Yahoo Launches Precision Browsing

SAN FRANCISCO — Yahoo officially kicked off the holiday shopping season Thursday with the launch of a site that brings together content, product search and comparison tools.

The new Holiday Gift Center will include lists of the most popular products in various categories, free shipping offers and information on shipping. Featured products will be a mix of paid placements and editorial picks. At a briefing event here, Yahoo said it will promote the center internally to Yahoo users, through its e-mail newsletters and also do some online advertising.

Yahoo Shopping was also enhanced with new technology going live on Thursday. The improvements help users narrow their searches by clicking on a list of product attributes returned with results, a strategy that combines old-styled browsing with search. Yahoo calls this “precision browsing.”

Said Rob Solomon, Yahoo Shopping vice president, “It’s the nexus of shopping and browsing. We had the best browsing site, but we figured out you had to have both browsing and search.”

When search results are returned, they include a clickable list of attributes on the left side of the results page. Shoppers can thereby narrow the natural results by the things that matter to them. For shoes, those might be gender, shoe type and manufacturer. For a search for refrigerators, attributes might include manufacturer, freezer location and the availability of an icemaker. While the electronics and computer categories have offered this function for some time, Yahoo Shopping now has extended it to all products.

The need for searchers to narrow product searches by product attributes reflects the primacy of search as the way people find stuff on the Web, Solomon said. “We’re seeing a trend of people typing in what they’re looking for in query boxes rather than going to shopping sites.”

The problem with that, he said, is that searchers tend to type in extremely general queries, such as “shoes,” rather than “men’s Nike running shoes.” In response, they may get thousands of results.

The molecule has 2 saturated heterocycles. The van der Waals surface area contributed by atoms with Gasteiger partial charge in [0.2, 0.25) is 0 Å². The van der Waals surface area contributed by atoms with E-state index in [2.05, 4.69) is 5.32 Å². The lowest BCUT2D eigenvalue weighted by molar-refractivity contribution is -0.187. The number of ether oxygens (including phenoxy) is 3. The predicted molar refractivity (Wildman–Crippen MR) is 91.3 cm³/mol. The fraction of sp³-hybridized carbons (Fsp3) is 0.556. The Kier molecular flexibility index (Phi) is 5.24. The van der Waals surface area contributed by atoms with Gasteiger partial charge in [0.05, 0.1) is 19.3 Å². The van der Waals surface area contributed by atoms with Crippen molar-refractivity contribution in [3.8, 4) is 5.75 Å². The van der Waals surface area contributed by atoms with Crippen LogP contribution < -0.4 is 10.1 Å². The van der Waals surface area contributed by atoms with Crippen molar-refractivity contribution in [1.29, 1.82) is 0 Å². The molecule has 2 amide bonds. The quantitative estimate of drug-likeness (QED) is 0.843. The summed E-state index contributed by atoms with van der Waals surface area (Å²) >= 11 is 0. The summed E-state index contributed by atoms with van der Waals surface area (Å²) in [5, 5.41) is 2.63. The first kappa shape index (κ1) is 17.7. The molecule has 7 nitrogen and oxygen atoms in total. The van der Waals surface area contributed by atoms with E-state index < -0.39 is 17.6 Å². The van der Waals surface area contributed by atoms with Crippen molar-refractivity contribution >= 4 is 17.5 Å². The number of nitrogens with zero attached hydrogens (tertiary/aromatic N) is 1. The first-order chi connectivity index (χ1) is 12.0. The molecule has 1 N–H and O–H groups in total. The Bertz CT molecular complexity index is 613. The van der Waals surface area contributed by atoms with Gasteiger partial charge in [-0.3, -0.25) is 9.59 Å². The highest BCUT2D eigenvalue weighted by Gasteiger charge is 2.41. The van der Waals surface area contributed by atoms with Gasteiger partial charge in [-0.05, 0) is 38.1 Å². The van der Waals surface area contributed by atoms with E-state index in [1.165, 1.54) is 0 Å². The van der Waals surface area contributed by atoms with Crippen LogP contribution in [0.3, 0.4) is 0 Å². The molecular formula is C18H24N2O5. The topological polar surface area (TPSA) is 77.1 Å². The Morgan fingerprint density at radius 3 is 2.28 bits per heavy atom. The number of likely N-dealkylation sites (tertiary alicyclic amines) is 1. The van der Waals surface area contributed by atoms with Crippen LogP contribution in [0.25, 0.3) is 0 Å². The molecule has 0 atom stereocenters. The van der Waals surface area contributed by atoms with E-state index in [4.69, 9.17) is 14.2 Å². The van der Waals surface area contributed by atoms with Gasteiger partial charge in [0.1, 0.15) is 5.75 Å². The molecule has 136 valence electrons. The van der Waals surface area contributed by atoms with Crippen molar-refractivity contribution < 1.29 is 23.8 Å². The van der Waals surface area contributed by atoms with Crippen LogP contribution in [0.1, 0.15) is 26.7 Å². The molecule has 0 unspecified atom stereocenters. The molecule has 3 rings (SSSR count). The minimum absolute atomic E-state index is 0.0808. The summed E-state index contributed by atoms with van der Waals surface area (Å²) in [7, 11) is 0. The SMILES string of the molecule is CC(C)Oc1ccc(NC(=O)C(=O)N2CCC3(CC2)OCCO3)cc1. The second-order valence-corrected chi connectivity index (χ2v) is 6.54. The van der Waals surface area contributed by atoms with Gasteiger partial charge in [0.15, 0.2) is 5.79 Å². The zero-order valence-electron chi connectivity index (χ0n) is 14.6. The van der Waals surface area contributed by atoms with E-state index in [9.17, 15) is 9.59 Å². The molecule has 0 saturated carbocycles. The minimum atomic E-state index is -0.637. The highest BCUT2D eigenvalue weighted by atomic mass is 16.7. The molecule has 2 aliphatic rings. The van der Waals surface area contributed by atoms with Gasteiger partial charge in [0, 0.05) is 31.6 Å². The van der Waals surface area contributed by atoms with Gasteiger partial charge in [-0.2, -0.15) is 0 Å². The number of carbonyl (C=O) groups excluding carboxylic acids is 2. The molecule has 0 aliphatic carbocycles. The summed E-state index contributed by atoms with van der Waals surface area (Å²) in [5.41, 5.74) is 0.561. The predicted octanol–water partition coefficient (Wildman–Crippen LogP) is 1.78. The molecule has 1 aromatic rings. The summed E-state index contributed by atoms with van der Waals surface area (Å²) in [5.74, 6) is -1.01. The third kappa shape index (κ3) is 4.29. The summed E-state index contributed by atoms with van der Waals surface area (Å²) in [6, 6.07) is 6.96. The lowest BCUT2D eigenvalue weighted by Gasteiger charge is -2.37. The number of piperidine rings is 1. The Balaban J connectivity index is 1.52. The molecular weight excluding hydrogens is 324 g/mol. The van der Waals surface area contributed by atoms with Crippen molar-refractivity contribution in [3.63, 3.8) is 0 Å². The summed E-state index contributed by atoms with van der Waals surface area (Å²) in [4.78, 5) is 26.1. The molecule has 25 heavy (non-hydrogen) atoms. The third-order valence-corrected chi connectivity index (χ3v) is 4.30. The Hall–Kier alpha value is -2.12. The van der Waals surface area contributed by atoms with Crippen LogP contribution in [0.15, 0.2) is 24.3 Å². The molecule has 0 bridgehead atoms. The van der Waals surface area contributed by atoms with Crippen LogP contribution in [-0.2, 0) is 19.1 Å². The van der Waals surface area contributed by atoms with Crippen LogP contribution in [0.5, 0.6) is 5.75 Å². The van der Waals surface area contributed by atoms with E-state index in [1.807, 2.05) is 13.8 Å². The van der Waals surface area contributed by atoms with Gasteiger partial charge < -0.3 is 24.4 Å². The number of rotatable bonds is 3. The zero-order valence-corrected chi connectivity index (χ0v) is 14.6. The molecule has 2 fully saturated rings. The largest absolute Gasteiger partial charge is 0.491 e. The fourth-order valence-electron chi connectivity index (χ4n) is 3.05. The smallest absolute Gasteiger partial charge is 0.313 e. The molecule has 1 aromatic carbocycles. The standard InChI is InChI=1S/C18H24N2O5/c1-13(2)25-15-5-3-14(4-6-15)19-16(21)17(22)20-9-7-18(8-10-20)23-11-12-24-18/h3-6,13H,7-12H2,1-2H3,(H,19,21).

While electronics manufacturers provide product attribute data, general merchandise manufacturers don’t, Solomon said, so Yahoo had to build its own machine learning technology. Human editors define the product attributes, then computers match queries to available attributes. For the first phase of precision browsing, products will have from three to ten attributes; eventually, Solomon said, they might be unlimited.

“The future of online shopping has to revolve around this notion of attribute refinement,” Solomon said. “There will be more merchants and more products coming online, and people won’t change their behavior, so we have to do it for them.”

In conjunction with the results refining technology, the Mountain View, Calif. search and content provider unveiled a new front page for Yahoo Search. It’s less cluttered, in response to user feedback.

Yahoo is looking for its best-ever holiday shopping season, having seen 40 percent growth year over year, growth Solomon attributes to comparison-shopping and search tools that make it easy for shoppers to find products at good prices.

JupiterResearch forecasts equal good cheer for the entire e-commerce sector. Jupiter, which is owned by the same corporation as, expects online retail holiday sales for the period of November and December 2004 to reach $21.6 billion, a 19 percent increase year-over-year. Double-digit increases in sales are primarily due to more people shopping online: 86 million U.S. residents are expected to make holiday purchases online this year compared to 73 million last year, an 18 percent increase.

Solomon said product comparison is one of the killer apps for e-commerce. “Over the last couple of years, it’s gotten incredibly powerful.” He said the major comparison shopping sites, including Yahoo Shopping, garner from 50 to 60 million unique visitors a month.

JupiterResearch analyst Patti Freeman Evans found that over half of online shoppers will use the Web to get gift ideas or to seek better prices. “Consumers use the Internet to get inspiration as well as to find good prices at the holidays,” she wrote in her Holiday 2004 Forecast for e-commerce.

However, the use of comparison engines doesn’t put as much price pressure on merchants as one might think, according to Solomon. Retailers with strong brands will compete on price to some extent, but rely on their brands to help them compete.

“They will compete head-to-head with the no-name guy in Brooklyn. They won’t be at the bottom on price, they’ll be somewhere in the middle. They compete on their brand equity,” Solomon said. On the other hand, while consumers may prefer to buy from known retailers, Solomon said, “You will buy from those no-names if the user reviews are really good.”

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